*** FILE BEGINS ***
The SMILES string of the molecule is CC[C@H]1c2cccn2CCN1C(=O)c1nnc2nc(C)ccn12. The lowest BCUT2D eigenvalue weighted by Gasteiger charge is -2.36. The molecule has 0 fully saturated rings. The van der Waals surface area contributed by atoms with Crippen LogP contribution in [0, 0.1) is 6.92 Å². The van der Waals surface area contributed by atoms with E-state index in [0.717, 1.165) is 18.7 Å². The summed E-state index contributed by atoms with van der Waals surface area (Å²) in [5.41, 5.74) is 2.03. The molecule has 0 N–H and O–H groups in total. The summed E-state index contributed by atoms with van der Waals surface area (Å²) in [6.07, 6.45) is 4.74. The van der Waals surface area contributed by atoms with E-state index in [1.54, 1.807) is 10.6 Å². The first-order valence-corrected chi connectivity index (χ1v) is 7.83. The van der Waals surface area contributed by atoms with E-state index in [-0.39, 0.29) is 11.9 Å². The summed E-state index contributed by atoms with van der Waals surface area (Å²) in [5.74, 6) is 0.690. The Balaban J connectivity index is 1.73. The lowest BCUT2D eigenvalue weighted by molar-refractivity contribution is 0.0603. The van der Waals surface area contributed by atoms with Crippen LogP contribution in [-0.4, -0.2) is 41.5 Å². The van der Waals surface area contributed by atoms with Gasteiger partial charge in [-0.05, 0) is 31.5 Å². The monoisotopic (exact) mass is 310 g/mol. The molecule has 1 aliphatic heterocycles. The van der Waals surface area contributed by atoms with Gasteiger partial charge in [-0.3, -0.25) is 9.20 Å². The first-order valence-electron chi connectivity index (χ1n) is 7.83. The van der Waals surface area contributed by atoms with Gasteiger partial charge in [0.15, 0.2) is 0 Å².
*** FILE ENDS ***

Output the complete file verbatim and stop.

The SMILES string of the molecule is CC[C@H]1c2cccn2CCN1C(=O)c1nnc2nc(C)ccn12. The lowest BCUT2D eigenvalue weighted by Gasteiger charge is -2.36. The molecule has 0 fully saturated rings. The van der Waals surface area contributed by atoms with Crippen LogP contribution in [0, 0.1) is 6.92 Å². The van der Waals surface area contributed by atoms with E-state index in [0.717, 1.165) is 18.7 Å². The summed E-state index contributed by atoms with van der Waals surface area (Å²) in [5.41, 5.74) is 2.03. The molecule has 0 N–H and O–H groups in total. The summed E-state index contributed by atoms with van der Waals surface area (Å²) in [6.07, 6.45) is 4.74. The van der Waals surface area contributed by atoms with E-state index in [1.54, 1.807) is 10.6 Å². The first-order valence-corrected chi connectivity index (χ1v) is 7.83. The van der Waals surface area contributed by atoms with E-state index in [-0.39, 0.29) is 11.9 Å². The summed E-state index contributed by atoms with van der Waals surface area (Å²) in [5.74, 6) is 0.690. The Balaban J connectivity index is 1.73. The lowest BCUT2D eigenvalue weighted by molar-refractivity contribution is 0.0603. The van der Waals surface area contributed by atoms with Crippen LogP contribution in [-0.4, -0.2) is 41.5 Å². The van der Waals surface area contributed by atoms with Gasteiger partial charge in [-0.05, 0) is 31.5 Å². The monoisotopic (exact) mass is 310 g/mol. The molecule has 1 aliphatic heterocycles. The van der Waals surface area contributed by atoms with Gasteiger partial charge in [-0.3, -0.25) is 9.20 Å². The first-order valence-electron chi connectivity index (χ1n) is 7.83. The van der Waals surface area contributed by atoms with Gasteiger partial charge in [0.15, 0.2) is 0 Å².